U5: In terms of costs for the studio space and the way we want to use it, yes. It came to our mind, of course, we could create a program, do exhibitions, etc., and apply for space funding, but we always decide against this idea. We try to keep the distinction between an artistic and curatorial attitude. But also in terms of art grants or residencies it's quite hard; those programs are made for one person not a group.
PW: How do you choose your projects? You describe your work as organically evolving. I was wondering how the process is being shaped.
U5: We really like working with material in our hands. For more than ten years now, we have been working with plastic and everyday materials, colorful things. We are interested in handicrafts, kitsch, mass-produced things. We didn't choose to work specifically with plastic. Instead, we made the decision to work with material you use every day, with what’s around, and this meant working with plastic. Nowadays, this is changing, and it affects our material and therefore our art pieces. When things change, they impact our practice. In recent years, our work depended on where we were, as we were traveling quite a lot. We couldn’t keep working the usual way and had to find other ways to practice without the studio space. During this time, our digital work came into the foreground. We tried to find ways to produce work we could transport from one place to the other.
There are many things we are interested in, especially those that don't get a lot of attention at first sight, or even the ones people prefer to look away from. This type of inspiration and experience reveals itself not only in known surroundings, but also in outside of our own culture.
PW: Your attitude towards the material makes me think about the notion of found objects. You look for what is around. Plastic, let's face it, it is all around us. These days, finally, we started to tackle this problem. As a result, social reception of the material has changed. And you find other materials, as the environment around changes.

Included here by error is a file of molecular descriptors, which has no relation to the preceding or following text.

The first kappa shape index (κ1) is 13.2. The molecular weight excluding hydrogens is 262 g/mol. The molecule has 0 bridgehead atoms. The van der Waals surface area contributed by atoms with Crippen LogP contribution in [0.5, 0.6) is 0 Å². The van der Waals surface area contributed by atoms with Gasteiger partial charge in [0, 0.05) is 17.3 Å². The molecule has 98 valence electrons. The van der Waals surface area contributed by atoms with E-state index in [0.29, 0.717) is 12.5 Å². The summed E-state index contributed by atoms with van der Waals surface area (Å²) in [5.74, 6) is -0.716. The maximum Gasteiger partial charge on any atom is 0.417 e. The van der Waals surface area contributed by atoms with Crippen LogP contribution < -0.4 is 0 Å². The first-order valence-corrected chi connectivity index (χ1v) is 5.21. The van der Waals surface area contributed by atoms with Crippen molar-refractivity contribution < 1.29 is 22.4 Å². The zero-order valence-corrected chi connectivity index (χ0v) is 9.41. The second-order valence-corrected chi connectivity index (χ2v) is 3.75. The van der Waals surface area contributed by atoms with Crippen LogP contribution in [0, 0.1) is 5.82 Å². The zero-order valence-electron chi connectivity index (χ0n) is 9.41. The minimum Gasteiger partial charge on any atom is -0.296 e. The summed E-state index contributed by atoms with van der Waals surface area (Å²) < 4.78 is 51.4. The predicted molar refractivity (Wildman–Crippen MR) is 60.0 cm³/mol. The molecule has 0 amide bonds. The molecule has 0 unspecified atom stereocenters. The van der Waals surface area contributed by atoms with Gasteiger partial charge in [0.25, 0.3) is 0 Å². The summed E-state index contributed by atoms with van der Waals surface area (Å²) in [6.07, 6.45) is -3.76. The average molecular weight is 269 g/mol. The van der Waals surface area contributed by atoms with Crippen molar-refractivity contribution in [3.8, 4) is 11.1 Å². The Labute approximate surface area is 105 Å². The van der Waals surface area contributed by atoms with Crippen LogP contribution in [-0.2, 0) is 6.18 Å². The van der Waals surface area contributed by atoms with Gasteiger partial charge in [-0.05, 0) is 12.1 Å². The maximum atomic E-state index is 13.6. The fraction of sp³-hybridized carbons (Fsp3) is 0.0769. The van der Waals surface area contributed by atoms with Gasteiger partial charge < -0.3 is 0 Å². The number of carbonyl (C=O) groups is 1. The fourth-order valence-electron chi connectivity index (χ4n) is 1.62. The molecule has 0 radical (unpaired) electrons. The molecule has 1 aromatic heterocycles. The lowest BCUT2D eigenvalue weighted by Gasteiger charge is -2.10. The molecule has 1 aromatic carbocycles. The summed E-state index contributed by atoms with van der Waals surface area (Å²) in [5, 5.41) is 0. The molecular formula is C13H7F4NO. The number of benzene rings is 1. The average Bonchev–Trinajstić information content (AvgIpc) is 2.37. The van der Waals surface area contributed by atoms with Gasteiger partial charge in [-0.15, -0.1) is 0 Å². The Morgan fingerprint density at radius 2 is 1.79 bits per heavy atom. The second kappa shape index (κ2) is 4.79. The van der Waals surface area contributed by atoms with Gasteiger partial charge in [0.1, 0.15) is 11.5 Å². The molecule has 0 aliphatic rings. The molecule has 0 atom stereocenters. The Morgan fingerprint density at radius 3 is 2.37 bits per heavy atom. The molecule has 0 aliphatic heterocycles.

U5: Yeah, and if it does, it is happening without us forcing it. We are responsive to those changes.
PW: As you work as an art collective, you negotiate throughout the whole process. Do you at any point have certain responsibilities one person runs and the other doesn’t? I think with few people in a group, it usually happens that someone is better with one thing, while someone else with another thing.
U5: Of course, there are things that one of us prefers to do more than the other. But even though someone does something better, it could happen that someone else does it anyway. It’s like in jazz. Maybe you have your favorite instrument. But it's really interesting when you try to play one you are not used to. And even if someone doesn't touch something at all, everyone still leaves an imprint on it.
PW: Is gender of any importance in your collective?
U5: I have to say, I do not fear being dismissed because I'm a woman... We fear more being dismissed because we want to do things differently, in a collective and getting rid of gender or identity politics altogether. However, we still feel that the art market, even if there are more people working in collectives now, is not really ready for alternative options.
PW: What are your connections and networks in Zurich?
U5: We have some friends in various fields, but we are strategically not very well connected to the other art spaces or art institutions. We have some connections to the architecture world, to art historians, artists, musicians. This results from the most recent projects, where we have been working with Philip Ursprung. Besides this, our “Automatenbar” sort of created our own network. For four years, we organized a bar every damn Tuesday, and we opened the studio to everybody.
PW: How do you see the future of your practice here in Zurich?
U5: For such a small city, Zurich is really international. Our future is here. We will carry on finding ways to keep the studio and our practice going. The most important thing is to keep on going and have the passion and naiveté to not worry too much. You need humor to withstand all the problems.
PW: From the moment I started to plan this interview, I knew I really wanted to ask you to break down the rules of the U5 collective: “All the members have equal rights, but consensus is not necessary. All works are created in cooperation. Presence and absence influence the work equally.”